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We’ve recently been made aware of a paper discussing the possibility of forks in the Ripple system. We agree with the authors’ conclusion that a fork is not possible given that the UNL overlap is greater than 40%. Unfortunately, this is different than the 20% figure stated in our 2014 white paper. We apologize for the oversight and are issuing a corrected version.
We’d like to point out that our validators are in fact configured with an overlap of 100%, which is also our current recommendation to partners. In other words, these new findings confirm our understanding that the live Ripple network has been and continues to be safe from forks.
In the paper the authors reference “several forks” in distributed ledger protocols, citing two sources. The first one is a blog post about a fork in the Bitcoin network. The second is a blog post about a fork in the Stellar network. We’d like to point out that neither of these systems use the Ripple consensus protocol in conjunction with our recommended configuration. There has been no such incident on the Ripple network after nearly three years of operation and more than 15 million ledger closes.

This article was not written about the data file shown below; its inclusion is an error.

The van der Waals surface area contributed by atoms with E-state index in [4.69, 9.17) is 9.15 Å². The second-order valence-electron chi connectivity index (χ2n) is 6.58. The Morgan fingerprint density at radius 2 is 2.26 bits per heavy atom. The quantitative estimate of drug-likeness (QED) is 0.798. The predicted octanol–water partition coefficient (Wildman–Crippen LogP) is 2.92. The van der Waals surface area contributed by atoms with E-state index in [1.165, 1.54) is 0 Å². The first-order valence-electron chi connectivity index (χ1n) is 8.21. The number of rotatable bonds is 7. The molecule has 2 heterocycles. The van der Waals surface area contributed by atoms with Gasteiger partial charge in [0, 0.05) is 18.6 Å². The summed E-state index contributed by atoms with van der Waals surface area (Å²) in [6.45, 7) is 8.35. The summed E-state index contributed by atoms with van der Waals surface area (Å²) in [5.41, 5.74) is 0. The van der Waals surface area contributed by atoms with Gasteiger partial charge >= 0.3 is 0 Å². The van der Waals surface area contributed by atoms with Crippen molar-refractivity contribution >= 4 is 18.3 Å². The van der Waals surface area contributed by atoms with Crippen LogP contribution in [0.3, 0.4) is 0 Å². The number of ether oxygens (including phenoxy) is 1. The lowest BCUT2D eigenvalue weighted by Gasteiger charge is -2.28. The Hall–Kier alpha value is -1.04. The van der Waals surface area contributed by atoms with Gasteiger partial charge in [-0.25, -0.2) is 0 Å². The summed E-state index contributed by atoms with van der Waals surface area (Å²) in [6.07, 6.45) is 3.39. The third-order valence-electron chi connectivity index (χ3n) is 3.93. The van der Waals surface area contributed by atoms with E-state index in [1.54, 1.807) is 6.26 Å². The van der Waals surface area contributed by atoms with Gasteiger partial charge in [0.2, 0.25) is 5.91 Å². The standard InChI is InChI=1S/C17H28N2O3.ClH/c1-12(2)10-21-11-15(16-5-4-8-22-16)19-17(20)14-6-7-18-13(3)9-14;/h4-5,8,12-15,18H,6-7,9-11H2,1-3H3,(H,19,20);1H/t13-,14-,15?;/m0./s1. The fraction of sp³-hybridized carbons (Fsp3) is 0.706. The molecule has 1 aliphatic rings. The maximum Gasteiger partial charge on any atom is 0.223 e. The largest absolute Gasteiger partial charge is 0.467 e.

We’re excited to see increased interest from the academic community in Ripple consensus. As we work to diversify validator sets, we are also increasing our own efforts to contribute to consensus research. Our 2014 white paper was the first formal description of Ripple-style consensus and there’s a lot more to explore. We’re working to provide more detailed descriptions of Byzantine fault tolerance in Ripple and the safety of certain topologies of validators.
If you are currently in academia studying consensus or graph problems, please reach out to us at email@example.com.
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